Stanford was directed to sit in a chair close to the stove. He laid the journal on the table, out of the way of any table traffic. The warm smell of hot milk and melted chocolate drifted over from a pot bubbling merrily on the stovetop. Stanford shivered. His coat left puddles on the floor and the chair.
“Has the nerd finally returned from his quest?” a gruff voiced called out. A moment later, Stan walked into the kitchen.
“Whoa, Poindexter, what did you do – jump in the lake?” He let out a loud laugh and slapped his knee. He wiped a tear from his eye before moving over to Ford. “No but seriously, get outta that wet coat. You’re dripping water all over my floor. Do you WANT to catch a cold?”
Stanford rolled his eyes at Stan but shrugged out of the coat nonetheless. “That is not what causes colds, Stanley. I have told you that a million times.”
“Yeah, yeah, whatever,” Stan blew him off as he took the soaked jacket and disappeared into the other room. Ford rolled his eyes.
A steaming mug of hot chocolate was pushed in front of him. At least six marshmallows floated in the drink. He smiled up at his great-niece as he wrapped cold fingers around the warm mug. “Thank you, Mabel. This is wonderful.” He took a sip. Ah. That hits the spot. Warmth spread through his center.
Mabel laughed. “No problem! And there’s LOTS more where that came from, so drink up!”
“Please do,” Dipper piped up. “She’s already had three cups and she does NOT need any more sugar tonight.” This earned a playful shove from his sister. Dipper just grinned at her.
Shuffling footsteps marked Stan’s return. Before Stanford could turn to greet his brother a large, warm quilt was thrown around his shoulders. A small noise of surprise left Ford.
“Science or no, I’m not having you freeze to death on me,” Stan said. He shuffled over to the counter where Mabel’s hot chocolate supplies sat. “I smell hot chocolate, and where there’s hot chocolate there’s gotta be – AHA! Marshmallows!” Stan scooped up one of the bags and popped three marshmallows in his mouth.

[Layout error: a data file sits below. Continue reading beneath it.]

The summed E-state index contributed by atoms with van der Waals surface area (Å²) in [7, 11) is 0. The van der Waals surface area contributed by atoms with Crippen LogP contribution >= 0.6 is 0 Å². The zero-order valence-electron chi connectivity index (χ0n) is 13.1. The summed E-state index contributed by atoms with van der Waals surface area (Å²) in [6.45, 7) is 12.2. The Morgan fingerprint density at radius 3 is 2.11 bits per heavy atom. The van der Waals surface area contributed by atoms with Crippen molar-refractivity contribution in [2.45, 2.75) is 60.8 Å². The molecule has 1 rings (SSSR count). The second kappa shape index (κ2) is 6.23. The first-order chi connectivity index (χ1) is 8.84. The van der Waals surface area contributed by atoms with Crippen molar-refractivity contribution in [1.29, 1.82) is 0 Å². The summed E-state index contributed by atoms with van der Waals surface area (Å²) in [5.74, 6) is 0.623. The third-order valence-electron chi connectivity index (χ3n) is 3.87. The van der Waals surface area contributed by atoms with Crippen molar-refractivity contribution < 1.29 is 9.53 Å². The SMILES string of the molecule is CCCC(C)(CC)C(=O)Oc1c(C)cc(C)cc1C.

“Hey! Grunkle Stan, save some for the rest of us!” Mabel jumped up from her seat.
A wicked gleam lit Stan’s eyes. “Oh yeah, and what are you gonna do about it, pumpkin?”
“Oh,” Mabel said, cracking her knuckles. “It’s on.”
Stanford looked around the kitchen at the warm, bright, laughing family. Stan and Mabel were using spoons to shoot marshmallows at each other from across the room while Dipper kept score. The small projectiles bounced everywhere, giving the already messy room a fluffy white sprinkling. He pulled the blanket Stan had placed around his shoulders a little bit snugger and took a long sip of hot chocolate. The warmth sitting comfortably in his chest grew, as did the smile on his face.
“What are you grinning at, nerd?” Stan shot in his direction. Mabel used the distraction to bombard him with marshmallows. Stan shouted something about ‘marshmallow war misconduct’ before renewing his siege. Dipper shook his head, grinning, and muttered something along the lines of ‘all is fair in love and marshmallow wars’ as raucous laughter from his brother mingled with his great-niece’s cackles of delight. Ford’s smile grew wider still. The warmth he suspected had nothing to do with the hot chocolate (and everything to do with the people around him) spread to the tips of his fingers and toes.
“Nothing, Stanley. I’m just happy.”
At his words, there was a lull in the festivities before a very warm, very marshmallowy great-niece barreled into him. Dipper set down his notepad in order to hug his other side. Stan chuckled before walking up behind Ford, pulling him into a partial headlock, and giving him a good noogie. Ford protested but could do nothing with his niece and nephew still wrapping him up in identical bear hugs. The headlock soon shifted into a genuine hug from Stan. Ford felt the warmth inside him grow impossibly stronger.
“We’re happy too, Sixer,” Stan whispered.
The cold rain beat down on the roof and windows of the Shack, but inside the family was warm and happy and whole.
Thank you so much for your wonderful artwork. You are an inspiration and a truly gifted individual. Keep being lovely!